A historical look at Diana, 25 years after her death. Emma Hart, History, offers her perspective on the history of royal celebrity, the British monarchy’s current role in public life

Emma Hart, Professor of History, the Richard S. Dunn Director of the McNeil Center for Early American Studies, and a co-editor of the Penn Press series, “Early American Studies.”

August 31 marks the 25th anniversary of the death of Diana, Princess of Wales. The 36-year-old Diana, boyfriend Dodi Fayed, and driver Henri Paul were killed in an automobile accident after speeding through Paris while trying to avoid paparazzi, their car crashing in a tunnel near the Seine River.

During her life she was as much a beloved icon as she was a relatable figure, “The People’s Princess,” often credited with transforming the way the British monarchy was perceived. In the years since her death, a lot has changed about the British monarchy.

As the Richard S. Dunn Director of the McNeil Center for Early American Studies and a history professor in the School of Arts & SciencesEmma Hart researches early North America and early modern Britain. Penn Today asked her about the relevance of the royal family today and how it has changed during the past quarter century. In this Q&A, Hart offers her perspective on the history of royal celebrity, the monarchy’s current role in public life, and Diana’s legacy.

What did royal celebrity look like in the years before Diana?

There is an almost 300-year history of royals being celebrities in British and American life. The popular press was already flourishing in 18th-century Britain and its American colonies, and readers were keen for news and gossip about the royal family. George III, who was on the throne during the American Revolution, was the first monarch to actively cultivate a public image.

George’s efforts made an impression in Britain and America. As historian Brendan McConville has noted, the monarch’s popularity was at a peak just before the American Revolution, with many colonists deeply loyal to him. Colonists and Britons regularly celebrated George III’s birthday with fireworks parties. Consequently, it was very difficult for Americans to turn their back on the monarch.

George’s popularity flourished throughout episodes of poor mental health towards the end of his reign, leaving him unable to fulfill his royal duties. By this time his friendly public image as ‘Farmer George’—a down-to-earth character—was well established. There are certainly Diana-like echoes in this situation, as her friendly and approachable persona stemmed in part from her openness about her own mental health struggles. In both cases, the public became endeared to their monarchs through things that made them seem more human.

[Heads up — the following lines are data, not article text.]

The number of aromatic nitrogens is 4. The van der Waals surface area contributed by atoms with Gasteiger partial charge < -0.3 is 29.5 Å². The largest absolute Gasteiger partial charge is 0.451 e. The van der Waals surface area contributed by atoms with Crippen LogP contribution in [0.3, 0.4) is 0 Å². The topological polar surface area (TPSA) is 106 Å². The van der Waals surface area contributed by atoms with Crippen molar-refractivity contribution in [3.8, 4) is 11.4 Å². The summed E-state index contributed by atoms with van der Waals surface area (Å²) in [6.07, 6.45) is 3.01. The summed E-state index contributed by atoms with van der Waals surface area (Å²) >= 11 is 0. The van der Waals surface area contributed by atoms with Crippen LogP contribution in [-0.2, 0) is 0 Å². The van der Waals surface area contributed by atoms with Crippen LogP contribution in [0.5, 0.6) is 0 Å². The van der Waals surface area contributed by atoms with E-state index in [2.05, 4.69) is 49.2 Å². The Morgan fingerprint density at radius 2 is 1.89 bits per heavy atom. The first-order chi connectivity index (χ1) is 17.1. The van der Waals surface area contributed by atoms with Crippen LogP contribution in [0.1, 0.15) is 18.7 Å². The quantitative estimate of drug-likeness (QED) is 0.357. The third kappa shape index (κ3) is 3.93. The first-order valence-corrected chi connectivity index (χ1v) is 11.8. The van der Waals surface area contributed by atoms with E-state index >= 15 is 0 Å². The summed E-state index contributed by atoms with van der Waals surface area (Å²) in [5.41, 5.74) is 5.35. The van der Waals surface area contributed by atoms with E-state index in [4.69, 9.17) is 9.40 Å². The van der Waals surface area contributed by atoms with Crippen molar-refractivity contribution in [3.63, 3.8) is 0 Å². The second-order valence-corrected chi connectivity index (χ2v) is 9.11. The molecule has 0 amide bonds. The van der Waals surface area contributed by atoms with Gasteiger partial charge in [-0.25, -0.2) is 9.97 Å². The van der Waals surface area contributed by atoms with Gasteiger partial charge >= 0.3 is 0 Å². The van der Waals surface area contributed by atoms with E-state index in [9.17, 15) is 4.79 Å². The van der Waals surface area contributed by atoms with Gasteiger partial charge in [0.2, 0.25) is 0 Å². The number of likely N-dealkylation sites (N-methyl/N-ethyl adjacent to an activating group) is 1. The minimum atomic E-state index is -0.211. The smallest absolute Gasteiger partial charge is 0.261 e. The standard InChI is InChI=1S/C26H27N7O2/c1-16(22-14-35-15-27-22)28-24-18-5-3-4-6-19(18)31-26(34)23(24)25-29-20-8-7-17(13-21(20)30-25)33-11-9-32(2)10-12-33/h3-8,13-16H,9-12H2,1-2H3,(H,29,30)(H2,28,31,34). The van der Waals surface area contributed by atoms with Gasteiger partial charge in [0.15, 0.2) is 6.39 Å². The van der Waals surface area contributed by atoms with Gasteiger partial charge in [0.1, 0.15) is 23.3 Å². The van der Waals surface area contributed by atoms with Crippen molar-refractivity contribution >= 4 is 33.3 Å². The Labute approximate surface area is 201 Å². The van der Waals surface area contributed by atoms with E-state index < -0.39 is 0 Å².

In many ways, the ability to cultivate a ‘friendly’ monarchy has also been possible because the royal family have long been relatively powerless in British politics. Already, when Queen Victoria started her reign in 1819, she was largely marginalized in terms of political power. Knowing that the monarchy has been more of a figurehead and cultural icon for such a long time helps you understand why these questions of celebrity and their role in public life are so important. The British monarchy has to make itself useful in some way, and being popular with the public, while also being an ‘icon,’ is a good way to achieve that.

While it is true that other European monarchies also became more subject to public opinion from the later 1700s onwards, none has had to be as concerned as the British royal family about their popular image from such an early stage. What is more, many continental royals have been able, in the 20th century, to quietly become more ‘ordinary.’

Because the public supports it, and class structure is still such an important part of British life. That sense of hierarchy is important, and I think if the monarchy decided they were just going to ‘go normal’ a lot of people would object to it. They’d say that the royals have to live according to their status and they need to keep up that pomp and circumstance.

Things tend to change very slowly in Britain. The British Isles suffered through one cataclysmic civil war in the 1600s, in which they chopped off the head of Charles I. Yet, after a brief period of republican rule, they restored the monarchy. Changes in social and political hierarchy have happened at a glacial pace ever since. It took well over 100 years of campaigning for working men to get the vote. Britain is very wedded to the monarchy because it is a conservative with a small ‘c’ society. The royal family represent stability and tradition in social and class structure.

Of course, the royal family are also a great tourist attraction. The House of Windsor brings in approximately $2.7 billion a year to the British economy.

Read the entire conversation HERE